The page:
Developed by Intel, the QuickPath Interconnect (QPI) is a point-to-point processor interconnect. It replaced the front-side bus (FSB) in Xeon, Itanium, and certain desktop platforms starting in 2008. It increased the scalability and the availability of bandwidth. A significantly revamped version is QPI 1.1, introduced with Sandy Bridge-EP (Romley platform). In the future Skylake EX/EP Xeon processors, QPI will be replaced by Intel UltraPath Interconnect (UPI) based on LGA 3647 socket.
The QPI is an element of the system architecture that Intel calls the QuickPath architecture. It implements what Intel calls QuickPath technology. A single QPI is used to connect the processor to the IO Hub in its simplest form on a single-processor motherboard. Separate QPI link pairs connect one or more processors and one or more IO hubs or routing hubs in a network on the motherboard in more complex instances of the architecture, allowing all of the components to access other components via the network. In the case of HyperTransport, the QuickPath Architecture assumes that the processors will have integrated memory controllers, and enables a non-uniform memory access (NUMA) architecture.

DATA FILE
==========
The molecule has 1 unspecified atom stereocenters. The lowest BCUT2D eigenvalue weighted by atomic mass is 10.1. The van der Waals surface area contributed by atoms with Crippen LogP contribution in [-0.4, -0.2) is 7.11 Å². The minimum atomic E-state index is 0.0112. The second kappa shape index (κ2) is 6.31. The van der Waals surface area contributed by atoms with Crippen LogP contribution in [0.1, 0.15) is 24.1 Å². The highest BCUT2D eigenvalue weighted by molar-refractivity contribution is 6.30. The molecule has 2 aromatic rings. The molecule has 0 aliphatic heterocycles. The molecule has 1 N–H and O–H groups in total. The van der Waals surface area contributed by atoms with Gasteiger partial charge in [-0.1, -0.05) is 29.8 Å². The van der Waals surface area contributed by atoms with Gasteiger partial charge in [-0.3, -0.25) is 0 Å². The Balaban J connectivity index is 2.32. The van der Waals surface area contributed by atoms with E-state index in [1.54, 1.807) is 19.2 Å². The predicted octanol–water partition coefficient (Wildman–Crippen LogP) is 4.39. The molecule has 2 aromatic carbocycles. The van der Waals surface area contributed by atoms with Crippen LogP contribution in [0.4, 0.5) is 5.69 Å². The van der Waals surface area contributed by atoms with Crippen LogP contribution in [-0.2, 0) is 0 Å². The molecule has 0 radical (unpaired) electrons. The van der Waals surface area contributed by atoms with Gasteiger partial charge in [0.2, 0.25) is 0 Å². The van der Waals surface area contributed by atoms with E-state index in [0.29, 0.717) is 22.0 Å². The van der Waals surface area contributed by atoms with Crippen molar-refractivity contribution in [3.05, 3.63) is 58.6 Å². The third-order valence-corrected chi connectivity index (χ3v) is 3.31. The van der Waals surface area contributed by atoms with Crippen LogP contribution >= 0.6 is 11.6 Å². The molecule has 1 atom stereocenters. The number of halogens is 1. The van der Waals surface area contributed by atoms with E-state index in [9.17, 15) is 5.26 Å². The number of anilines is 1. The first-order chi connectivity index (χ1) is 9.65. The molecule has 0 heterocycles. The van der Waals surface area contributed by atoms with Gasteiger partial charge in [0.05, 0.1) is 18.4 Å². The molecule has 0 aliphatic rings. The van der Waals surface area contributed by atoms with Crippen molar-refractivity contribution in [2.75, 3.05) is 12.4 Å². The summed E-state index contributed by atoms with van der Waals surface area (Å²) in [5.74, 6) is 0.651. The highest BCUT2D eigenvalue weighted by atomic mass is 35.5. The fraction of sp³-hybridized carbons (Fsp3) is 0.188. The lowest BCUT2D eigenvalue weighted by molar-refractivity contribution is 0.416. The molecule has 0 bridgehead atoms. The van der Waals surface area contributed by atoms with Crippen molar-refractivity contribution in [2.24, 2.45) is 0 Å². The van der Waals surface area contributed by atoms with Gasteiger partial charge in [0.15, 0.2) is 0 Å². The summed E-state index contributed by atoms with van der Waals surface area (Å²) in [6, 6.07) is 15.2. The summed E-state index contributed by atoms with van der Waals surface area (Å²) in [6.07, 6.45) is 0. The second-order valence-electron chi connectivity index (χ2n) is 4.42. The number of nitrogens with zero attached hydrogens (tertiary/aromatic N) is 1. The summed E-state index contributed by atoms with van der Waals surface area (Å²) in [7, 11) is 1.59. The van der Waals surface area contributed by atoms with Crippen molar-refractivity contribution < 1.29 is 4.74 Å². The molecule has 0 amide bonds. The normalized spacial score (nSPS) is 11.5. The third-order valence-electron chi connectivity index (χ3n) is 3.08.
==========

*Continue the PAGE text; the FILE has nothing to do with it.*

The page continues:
Operating at a clock rate of 2.4 GHz, 2.93 GHz, 3.2 GHz, 4.0 GHz or 4.8 GHz, QPI is specified as a five-layer architecture, with separate physical, link, routing, transport, and protocol layers. The transport layer is not present in devices intended only for point-to-point QPI use with no forwarding, such as the Core i7-9xx and Xeon DP processors, and the routing layer is minimal.